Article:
WAS working fine but seems lost part of listening frequency (IC Burnt??) Help
About a month ago had a small smell of burnt electronics and thought it was from the new TV I bought, but nothing was wrong. Yesterday heard my power regulator for the computer complaining (beeping) as if either I got a huge voltage spike in my electricity (or maybe something shorted somewhere) but the lights or circuit breaker of the house did not go out. Then at night went to listen to receiver and I notice the it was working partially. This is, everything works, sound through all channels, etc BUT it has lost VOLUME this is when volume at 35 out of 60, it sounds like 10 out of 60. Also it lost definition, the sub for example seems to have frequency missing. Could it be that some audio/output amplifier IC burnt? How many IC amplifier does this unit have? If one burnt would the symptom be as describe above? Am I in the right direction to what is my receiver problem? Any help would be appreciated. Thanks
Re: WAS working fine but seems lost part of listening...
I had a similar problem with popping and then no audio for an extended period of time. I found the solution on another site, http://dexsoft.com/blog/?p=15
Apparently the solder joints are weak, and just a the blog described when I opened up the receiver I saw the same scorch marks from overheating. Just as the blog described, I added solder to each of the joints in the photo and have had no problem ever since.
I am no solder expert, this is my 2nd time, but all I did is build up each of the joints and I have been listening to music, playing movies in surround sound with no problems for the last 2 weeks.
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Apart from the fuses what you have mentioned there could be small Relay to prevent both thermal as well power related problems apart from that the DSP and its support circuitry could have conked off . look for small PCB mount chip fuses near and around the DSP and a discrete Micro if it is present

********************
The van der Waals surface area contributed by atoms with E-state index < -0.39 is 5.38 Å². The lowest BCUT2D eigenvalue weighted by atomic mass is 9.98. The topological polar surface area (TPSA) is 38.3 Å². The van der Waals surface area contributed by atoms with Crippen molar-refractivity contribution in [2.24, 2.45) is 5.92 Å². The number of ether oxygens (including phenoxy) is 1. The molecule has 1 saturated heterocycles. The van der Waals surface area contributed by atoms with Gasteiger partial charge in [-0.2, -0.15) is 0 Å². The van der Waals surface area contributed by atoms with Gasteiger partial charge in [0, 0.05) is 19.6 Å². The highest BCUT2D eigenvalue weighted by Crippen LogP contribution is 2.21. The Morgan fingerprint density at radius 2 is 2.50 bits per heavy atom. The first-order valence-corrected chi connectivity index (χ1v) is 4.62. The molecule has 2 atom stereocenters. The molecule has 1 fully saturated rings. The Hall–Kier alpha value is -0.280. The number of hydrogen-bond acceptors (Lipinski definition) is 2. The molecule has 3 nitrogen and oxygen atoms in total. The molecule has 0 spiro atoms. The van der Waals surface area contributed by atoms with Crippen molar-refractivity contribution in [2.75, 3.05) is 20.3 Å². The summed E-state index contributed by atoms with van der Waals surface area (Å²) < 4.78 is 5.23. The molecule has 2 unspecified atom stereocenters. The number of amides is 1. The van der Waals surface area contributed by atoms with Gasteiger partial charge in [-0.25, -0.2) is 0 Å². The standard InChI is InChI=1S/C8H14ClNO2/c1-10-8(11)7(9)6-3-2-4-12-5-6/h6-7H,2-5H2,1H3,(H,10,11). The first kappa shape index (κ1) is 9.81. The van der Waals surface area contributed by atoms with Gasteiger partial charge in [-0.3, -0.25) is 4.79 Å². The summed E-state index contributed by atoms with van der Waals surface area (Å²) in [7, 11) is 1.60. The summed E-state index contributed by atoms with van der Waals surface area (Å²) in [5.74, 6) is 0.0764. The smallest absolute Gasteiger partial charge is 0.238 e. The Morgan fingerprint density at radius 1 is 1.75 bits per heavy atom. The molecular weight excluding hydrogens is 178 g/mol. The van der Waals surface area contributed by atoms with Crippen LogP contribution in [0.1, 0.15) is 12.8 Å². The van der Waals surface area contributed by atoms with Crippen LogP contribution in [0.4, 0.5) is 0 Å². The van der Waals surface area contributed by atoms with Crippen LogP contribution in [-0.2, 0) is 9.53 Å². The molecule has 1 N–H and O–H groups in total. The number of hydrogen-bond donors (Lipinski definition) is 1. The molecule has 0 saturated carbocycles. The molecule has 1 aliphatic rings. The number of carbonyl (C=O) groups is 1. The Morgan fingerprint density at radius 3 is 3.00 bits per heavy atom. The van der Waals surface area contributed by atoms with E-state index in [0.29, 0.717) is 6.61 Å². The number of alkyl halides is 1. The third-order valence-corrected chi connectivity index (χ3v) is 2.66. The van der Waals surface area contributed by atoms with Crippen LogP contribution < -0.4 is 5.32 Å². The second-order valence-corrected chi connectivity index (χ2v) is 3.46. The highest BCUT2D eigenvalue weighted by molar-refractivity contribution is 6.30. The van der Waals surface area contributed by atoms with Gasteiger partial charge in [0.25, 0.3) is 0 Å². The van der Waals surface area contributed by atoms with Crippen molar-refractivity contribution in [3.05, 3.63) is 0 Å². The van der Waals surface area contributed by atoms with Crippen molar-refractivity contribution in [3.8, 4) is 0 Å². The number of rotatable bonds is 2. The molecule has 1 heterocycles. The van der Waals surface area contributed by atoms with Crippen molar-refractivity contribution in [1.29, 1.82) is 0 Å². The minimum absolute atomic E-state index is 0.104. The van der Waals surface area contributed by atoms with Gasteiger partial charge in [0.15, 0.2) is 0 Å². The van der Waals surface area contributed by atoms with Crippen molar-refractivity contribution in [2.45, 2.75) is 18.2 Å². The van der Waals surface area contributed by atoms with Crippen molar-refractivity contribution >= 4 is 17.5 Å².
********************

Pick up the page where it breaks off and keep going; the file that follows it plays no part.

well there may be a simple solution, it could quite possibly be a fuse... if you open it up, after the power converter box and before it hits electronics, ther should be a fuse, this may be burnt out... but check inside before you go to buy a bunch of fuses as there are normally a couple spares inside, and if not, its easier to find the right replacement with the burnt out one in your hand!
unplug everything that is pluged into the reciever. plug the power cord into an outlet with nothing else pluged into it and try it again. if your electronically experienced you could try to ground it and carefully try it again. give the unit a smell, does it smell a little burnt? if you have a screw driver and a little trust in yourself tale the cover off and look at the board for visual burn marks there should be fuses inside the unit, you could check those out. If you dont see anything visually wrong and it is still not powering it would be a good idea to bring it in to an electronics repair shop and they could diagnose the problem. With the use of a volt ohm meter it would not take long.
I know that a couple of you have had the same problem with the blowing 0.47 ohm resistors. I had responded quite a wile back, but forgot to make any updates. Kostiko is correct about the problem relating to these two 0.47 ohm resistors being blown. In my case on two different Haman Kardon models, this was true, but there could also be another issue. What i have found is even after replacing these resistors, the problem appeared to still be there. What was happening was that right after turning the receiver on, the resistors would blow again. What you need to do is replace the two small ceramic disc style capacitors on the same pcb as the fusible resistors, as they could be shorted as in my case. You could remove these capacitors completely, or replace them with a similar size of the same type, as they are really just there for filtering higher frequency noises from the power supply. You can check them with your multimeter first. They shouldn't shorted even in situe. I forget the size, but they are approximately 100 nano farads. Good luck. I have done this to my AVR135, and it has been running great for about 6 months now.
You have a bad power supply or the audio output circuit has a short in it. You are correct by saying its probably betterv off getting a new unit. Most likly cost you more then a brand new shiny unit would . Good Luck
PS Please do not forget to rate this thread